After reviewing Marvel’s Point One last week (find the review here), I’m sticking to Marvel comics this week. Here are my reviews of Avengers prequel Black Widow Strikes, and Scarlet Spider #1-6, which was introduced in Point One.
Black Widow Strikes
The Avengers has made Black Widow quite popular, so it comes as no surprise that Black Widow has recently received her own three issue story arc, titled Black Widow Strikes. The events in Black Widow Strikes take place between Iron Man 2 and The Avengers, when Black Widow returns home to Moscow on an undercover S.H.I.E.L.D. mission to retrieve stolen Stark technology.
While the story of Black Widow Strikes is definitely a good read, it doesn’t do much with Black Widow’s character beyond what the film had already established. That just isn’t enough for me. In my opinion, one of the biggest (and only) shortcomings of The Avengers was the way Black Widow was presented—it felt like she was there for her looks, and was hardly given any personality or backstory.
The same is true for Black Widow Strikes: too many shots of Black Widow in her underwear, and hardly any focus on her personality. In fact, the only thing Black Widow Strikes establishes is that she feels very sorry for herself.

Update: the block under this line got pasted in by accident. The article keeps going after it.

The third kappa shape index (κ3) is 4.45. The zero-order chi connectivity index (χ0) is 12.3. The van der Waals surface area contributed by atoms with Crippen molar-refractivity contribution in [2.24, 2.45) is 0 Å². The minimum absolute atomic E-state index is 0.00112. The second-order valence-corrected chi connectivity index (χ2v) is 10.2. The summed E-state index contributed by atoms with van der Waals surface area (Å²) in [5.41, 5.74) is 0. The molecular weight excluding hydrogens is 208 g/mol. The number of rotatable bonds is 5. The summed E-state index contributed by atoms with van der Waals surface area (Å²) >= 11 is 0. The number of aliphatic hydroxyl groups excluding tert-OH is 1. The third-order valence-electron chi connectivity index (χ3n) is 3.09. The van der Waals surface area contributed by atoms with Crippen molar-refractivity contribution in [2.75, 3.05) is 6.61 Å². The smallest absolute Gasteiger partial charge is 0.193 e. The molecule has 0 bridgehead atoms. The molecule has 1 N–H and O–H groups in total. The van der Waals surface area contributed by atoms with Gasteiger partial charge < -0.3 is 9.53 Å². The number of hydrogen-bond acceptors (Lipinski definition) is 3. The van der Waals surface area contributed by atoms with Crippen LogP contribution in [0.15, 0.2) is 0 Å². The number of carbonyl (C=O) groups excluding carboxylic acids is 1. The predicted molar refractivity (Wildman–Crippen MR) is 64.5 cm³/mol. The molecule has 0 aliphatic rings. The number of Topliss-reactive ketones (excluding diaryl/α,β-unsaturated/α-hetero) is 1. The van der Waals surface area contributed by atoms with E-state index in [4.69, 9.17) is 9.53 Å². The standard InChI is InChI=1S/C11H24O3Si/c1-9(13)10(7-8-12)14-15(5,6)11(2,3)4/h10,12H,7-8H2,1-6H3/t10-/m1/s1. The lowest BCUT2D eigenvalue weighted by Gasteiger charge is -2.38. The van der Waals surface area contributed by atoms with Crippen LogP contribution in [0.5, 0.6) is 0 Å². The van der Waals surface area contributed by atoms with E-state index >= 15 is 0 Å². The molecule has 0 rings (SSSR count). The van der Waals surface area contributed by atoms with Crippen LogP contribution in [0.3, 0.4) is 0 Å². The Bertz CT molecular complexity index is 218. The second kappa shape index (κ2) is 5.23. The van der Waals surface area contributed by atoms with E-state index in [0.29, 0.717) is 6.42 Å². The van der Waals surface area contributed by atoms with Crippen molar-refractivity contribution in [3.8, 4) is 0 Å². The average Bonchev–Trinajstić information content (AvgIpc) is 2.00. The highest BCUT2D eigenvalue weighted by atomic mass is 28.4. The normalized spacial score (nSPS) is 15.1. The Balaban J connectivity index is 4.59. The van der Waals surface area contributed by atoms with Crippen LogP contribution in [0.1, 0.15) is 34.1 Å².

Don’t get me wrong; Black Widow Strikes is still highly entertaining, especially for fans of S.H.I.E.L.D. and Agent Coulson or those who want to see more of the organization behind The Avengers. The art is wonderful and the story is enjoyable. Just don’t expect to be wowed by Black Widow’s amazing personality.
Scarlet Spider, #1-6
“With great power comes great responsibility.” The Spider-Man films turned that line into a cliché. Marvel’s new comic series, Scarlet Spider, gives a twist to the infamous line: “All the power, none of the responsibility.” It’s the best way to describe Kaine Parker and his alter ego, Scarlet Spider.
Scarlet Spider’s recent backstory was told in the Spider Island event. He was a flawed clone of Peter Parker, created by one of his enemies to kill Spider-Man. Parker fixed him, however, and now he’s been given a second chance. True to his tagline, Scarlet Spider feels little of Spider-Man’s responsibility. Yet, the Peter Parker is strong in him and, despite his attempts at pretending not to care, he soon becomes Houston’s very first superhero. This struggle between seeking for personal gain and helping those in need forms the core of Scarlet Spider and is intriguing to witness.
An interesting series with beautiful artwork, Scarlet Spider more than lives up to the expectations created in Marvel’s Point One. This captivating story combines all the good things of Spider-Man—breathtaking action, likeable characters, humor, and creative villains—with an intriguing, no-nonsense, morally ambiguous main character. I’ll definitely continue buying these issues, and I can very much recommend Scarlet Spider to all fans of Spider-Man.
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